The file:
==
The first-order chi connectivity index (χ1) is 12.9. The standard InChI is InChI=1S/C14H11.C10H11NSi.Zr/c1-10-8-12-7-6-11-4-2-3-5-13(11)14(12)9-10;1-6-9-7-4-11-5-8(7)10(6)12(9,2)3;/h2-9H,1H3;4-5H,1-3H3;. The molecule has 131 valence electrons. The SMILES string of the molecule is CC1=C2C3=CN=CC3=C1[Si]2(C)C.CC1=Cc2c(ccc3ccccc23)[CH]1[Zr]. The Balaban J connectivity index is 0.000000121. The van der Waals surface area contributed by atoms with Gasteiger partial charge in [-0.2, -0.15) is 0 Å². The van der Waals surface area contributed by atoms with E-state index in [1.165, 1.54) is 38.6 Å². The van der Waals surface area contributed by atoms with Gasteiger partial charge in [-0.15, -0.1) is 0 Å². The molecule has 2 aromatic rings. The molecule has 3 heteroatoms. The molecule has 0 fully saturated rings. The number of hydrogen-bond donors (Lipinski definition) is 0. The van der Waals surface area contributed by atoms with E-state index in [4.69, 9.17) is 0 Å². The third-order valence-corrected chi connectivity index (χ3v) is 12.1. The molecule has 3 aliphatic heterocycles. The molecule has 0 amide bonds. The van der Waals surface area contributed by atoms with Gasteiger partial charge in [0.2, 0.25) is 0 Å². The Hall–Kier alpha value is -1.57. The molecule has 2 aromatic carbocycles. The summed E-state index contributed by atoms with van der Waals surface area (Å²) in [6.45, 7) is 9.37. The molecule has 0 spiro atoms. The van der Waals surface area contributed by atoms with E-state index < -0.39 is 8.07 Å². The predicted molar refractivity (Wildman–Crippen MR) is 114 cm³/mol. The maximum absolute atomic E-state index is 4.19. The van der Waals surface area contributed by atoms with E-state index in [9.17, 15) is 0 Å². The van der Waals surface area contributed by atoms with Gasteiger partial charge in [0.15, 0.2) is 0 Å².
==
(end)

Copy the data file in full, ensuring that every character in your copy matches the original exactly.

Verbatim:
The first-order chi connectivity index (χ1) is 12.9. The standard InChI is InChI=1S/C14H11.C10H11NSi.Zr/c1-10-8-12-7-6-11-4-2-3-5-13(11)14(12)9-10;1-6-9-7-4-11-5-8(7)10(6)12(9,2)3;/h2-9H,1H3;4-5H,1-3H3;. The molecule has 131 valence electrons. The SMILES string of the molecule is CC1=C2C3=CN=CC3=C1[Si]2(C)C.CC1=Cc2c(ccc3ccccc23)[CH]1[Zr]. The Balaban J connectivity index is 0.000000121. The van der Waals surface area contributed by atoms with Gasteiger partial charge in [-0.2, -0.15) is 0 Å². The van der Waals surface area contributed by atoms with E-state index in [1.165, 1.54) is 38.6 Å². The van der Waals surface area contributed by atoms with Gasteiger partial charge in [-0.15, -0.1) is 0 Å². The molecule has 2 aromatic rings. The molecule has 3 heteroatoms. The molecule has 0 fully saturated rings. The number of hydrogen-bond donors (Lipinski definition) is 0. The van der Waals surface area contributed by atoms with E-state index in [4.69, 9.17) is 0 Å². The third-order valence-corrected chi connectivity index (χ3v) is 12.1. The molecule has 3 aliphatic heterocycles. The molecule has 0 amide bonds. The van der Waals surface area contributed by atoms with Gasteiger partial charge in [0.2, 0.25) is 0 Å². The Hall–Kier alpha value is -1.57. The molecule has 2 aromatic carbocycles. The summed E-state index contributed by atoms with van der Waals surface area (Å²) in [6.45, 7) is 9.37. The molecule has 0 spiro atoms. The van der Waals surface area contributed by atoms with E-state index < -0.39 is 8.07 Å². The predicted molar refractivity (Wildman–Crippen MR) is 114 cm³/mol. The maximum absolute atomic E-state index is 4.19. The van der Waals surface area contributed by atoms with E-state index in [9.17, 15) is 0 Å². The van der Waals surface area contributed by atoms with Gasteiger partial charge in [0.15, 0.2) is 0 Å².